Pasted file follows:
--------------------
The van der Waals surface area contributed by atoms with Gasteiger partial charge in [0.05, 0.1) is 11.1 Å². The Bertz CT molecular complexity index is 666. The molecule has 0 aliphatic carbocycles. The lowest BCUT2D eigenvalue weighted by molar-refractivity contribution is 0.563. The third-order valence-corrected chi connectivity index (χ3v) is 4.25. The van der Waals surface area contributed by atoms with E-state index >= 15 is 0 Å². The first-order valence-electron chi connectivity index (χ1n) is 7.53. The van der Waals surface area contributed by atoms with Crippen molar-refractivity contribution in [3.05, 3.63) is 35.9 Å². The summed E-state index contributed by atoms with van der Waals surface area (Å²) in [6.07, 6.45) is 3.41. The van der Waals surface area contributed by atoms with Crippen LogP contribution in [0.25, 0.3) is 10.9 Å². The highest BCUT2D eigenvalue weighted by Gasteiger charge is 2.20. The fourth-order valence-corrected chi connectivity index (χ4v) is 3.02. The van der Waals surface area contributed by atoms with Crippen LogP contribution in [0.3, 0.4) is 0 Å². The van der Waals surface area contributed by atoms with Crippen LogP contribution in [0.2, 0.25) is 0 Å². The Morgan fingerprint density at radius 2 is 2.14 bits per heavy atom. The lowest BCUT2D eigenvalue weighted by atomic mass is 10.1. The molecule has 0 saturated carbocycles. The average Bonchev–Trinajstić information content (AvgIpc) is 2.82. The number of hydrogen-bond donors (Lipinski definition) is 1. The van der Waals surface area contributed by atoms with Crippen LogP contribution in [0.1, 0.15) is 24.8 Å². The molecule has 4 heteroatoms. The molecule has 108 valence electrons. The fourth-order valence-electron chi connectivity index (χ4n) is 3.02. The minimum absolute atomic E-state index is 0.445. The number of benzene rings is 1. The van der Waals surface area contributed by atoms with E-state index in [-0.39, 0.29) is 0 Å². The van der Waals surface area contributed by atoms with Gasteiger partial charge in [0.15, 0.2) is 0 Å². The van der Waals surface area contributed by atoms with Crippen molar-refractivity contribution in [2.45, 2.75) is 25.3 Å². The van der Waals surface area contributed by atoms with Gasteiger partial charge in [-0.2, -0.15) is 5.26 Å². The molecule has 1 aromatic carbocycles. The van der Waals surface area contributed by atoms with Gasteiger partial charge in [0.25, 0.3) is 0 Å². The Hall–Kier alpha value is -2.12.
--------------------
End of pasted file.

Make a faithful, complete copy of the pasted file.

The van der Waals surface area contributed by atoms with Gasteiger partial charge in [0.05, 0.1) is 11.1 Å². The Bertz CT molecular complexity index is 666. The molecule has 0 aliphatic carbocycles. The lowest BCUT2D eigenvalue weighted by molar-refractivity contribution is 0.563. The third-order valence-corrected chi connectivity index (χ3v) is 4.25. The van der Waals surface area contributed by atoms with E-state index >= 15 is 0 Å². The first-order valence-electron chi connectivity index (χ1n) is 7.53. The van der Waals surface area contributed by atoms with Crippen molar-refractivity contribution in [3.05, 3.63) is 35.9 Å². The summed E-state index contributed by atoms with van der Waals surface area (Å²) in [6.07, 6.45) is 3.41. The van der Waals surface area contributed by atoms with Crippen LogP contribution in [0.25, 0.3) is 10.9 Å². The highest BCUT2D eigenvalue weighted by Gasteiger charge is 2.20. The fourth-order valence-corrected chi connectivity index (χ4v) is 3.02. The van der Waals surface area contributed by atoms with Crippen LogP contribution in [0.3, 0.4) is 0 Å². The van der Waals surface area contributed by atoms with Crippen LogP contribution in [0.2, 0.25) is 0 Å². The Morgan fingerprint density at radius 2 is 2.14 bits per heavy atom. The lowest BCUT2D eigenvalue weighted by atomic mass is 10.1. The molecule has 0 saturated carbocycles. The average Bonchev–Trinajstić information content (AvgIpc) is 2.82. The number of hydrogen-bond donors (Lipinski definition) is 1. The van der Waals surface area contributed by atoms with Crippen LogP contribution in [0.1, 0.15) is 24.8 Å². The molecule has 4 heteroatoms. The molecule has 108 valence electrons. The fourth-order valence-electron chi connectivity index (χ4n) is 3.02. The minimum absolute atomic E-state index is 0.445. The number of benzene rings is 1. The van der Waals surface area contributed by atoms with E-state index in [-0.39, 0.29) is 0 Å². The van der Waals surface area contributed by atoms with Gasteiger partial charge in [0.15, 0.2) is 0 Å². The van der Waals surface area contributed by atoms with Crippen molar-refractivity contribution in [2.45, 2.75) is 25.3 Å². The van der Waals surface area contributed by atoms with Gasteiger partial charge in [-0.2, -0.15) is 5.26 Å². The molecule has 1 aromatic carbocycles. The van der Waals surface area contributed by atoms with Gasteiger partial charge in [0.25, 0.3) is 0 Å². The Hall–Kier alpha value is -2.12.